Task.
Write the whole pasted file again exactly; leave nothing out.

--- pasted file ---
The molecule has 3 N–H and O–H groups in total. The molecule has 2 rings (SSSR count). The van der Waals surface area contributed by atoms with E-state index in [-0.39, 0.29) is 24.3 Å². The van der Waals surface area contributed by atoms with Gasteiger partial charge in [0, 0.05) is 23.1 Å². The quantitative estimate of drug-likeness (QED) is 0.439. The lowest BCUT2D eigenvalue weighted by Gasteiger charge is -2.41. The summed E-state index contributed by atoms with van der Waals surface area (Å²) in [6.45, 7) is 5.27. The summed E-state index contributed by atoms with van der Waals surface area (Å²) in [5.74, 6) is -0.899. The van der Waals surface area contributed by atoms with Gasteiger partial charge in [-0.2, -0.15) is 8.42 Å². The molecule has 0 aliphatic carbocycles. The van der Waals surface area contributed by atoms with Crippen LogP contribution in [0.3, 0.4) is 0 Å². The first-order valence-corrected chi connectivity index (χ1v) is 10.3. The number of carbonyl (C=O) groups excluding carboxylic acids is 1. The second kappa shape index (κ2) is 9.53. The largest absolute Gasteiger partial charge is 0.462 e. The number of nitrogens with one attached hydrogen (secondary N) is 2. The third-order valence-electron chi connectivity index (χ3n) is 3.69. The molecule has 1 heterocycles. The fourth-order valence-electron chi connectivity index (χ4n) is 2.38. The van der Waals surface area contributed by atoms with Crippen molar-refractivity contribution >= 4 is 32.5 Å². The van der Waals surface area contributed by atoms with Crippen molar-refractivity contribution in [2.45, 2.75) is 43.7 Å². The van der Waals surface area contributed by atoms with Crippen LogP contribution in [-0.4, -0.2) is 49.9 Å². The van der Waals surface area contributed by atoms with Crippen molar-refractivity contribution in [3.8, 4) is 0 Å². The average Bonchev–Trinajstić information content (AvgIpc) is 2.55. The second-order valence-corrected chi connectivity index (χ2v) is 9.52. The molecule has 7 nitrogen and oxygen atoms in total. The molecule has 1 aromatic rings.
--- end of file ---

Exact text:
The molecule has 3 N–H and O–H groups in total. The molecule has 2 rings (SSSR count). The van der Waals surface area contributed by atoms with E-state index in [-0.39, 0.29) is 24.3 Å². The van der Waals surface area contributed by atoms with Gasteiger partial charge in [0, 0.05) is 23.1 Å². The quantitative estimate of drug-likeness (QED) is 0.439. The lowest BCUT2D eigenvalue weighted by Gasteiger charge is -2.41. The summed E-state index contributed by atoms with van der Waals surface area (Å²) in [6.45, 7) is 5.27. The summed E-state index contributed by atoms with van der Waals surface area (Å²) in [5.74, 6) is -0.899. The van der Waals surface area contributed by atoms with Gasteiger partial charge in [-0.2, -0.15) is 8.42 Å². The molecule has 0 aliphatic carbocycles. The van der Waals surface area contributed by atoms with Crippen LogP contribution in [0.3, 0.4) is 0 Å². The first-order valence-corrected chi connectivity index (χ1v) is 10.3. The number of carbonyl (C=O) groups excluding carboxylic acids is 1. The second kappa shape index (κ2) is 9.53. The largest absolute Gasteiger partial charge is 0.462 e. The number of nitrogens with one attached hydrogen (secondary N) is 2. The third-order valence-electron chi connectivity index (χ3n) is 3.69. The molecule has 1 heterocycles. The fourth-order valence-electron chi connectivity index (χ4n) is 2.38. The van der Waals surface area contributed by atoms with Crippen molar-refractivity contribution >= 4 is 32.5 Å². The van der Waals surface area contributed by atoms with Crippen molar-refractivity contribution in [2.45, 2.75) is 43.7 Å². The van der Waals surface area contributed by atoms with Crippen LogP contribution in [-0.4, -0.2) is 49.9 Å². The van der Waals surface area contributed by atoms with Crippen molar-refractivity contribution in [3.8, 4) is 0 Å². The average Bonchev–Trinajstić information content (AvgIpc) is 2.55. The second-order valence-corrected chi connectivity index (χ2v) is 9.52. The molecule has 7 nitrogen and oxygen atoms in total. The molecule has 1 aromatic rings.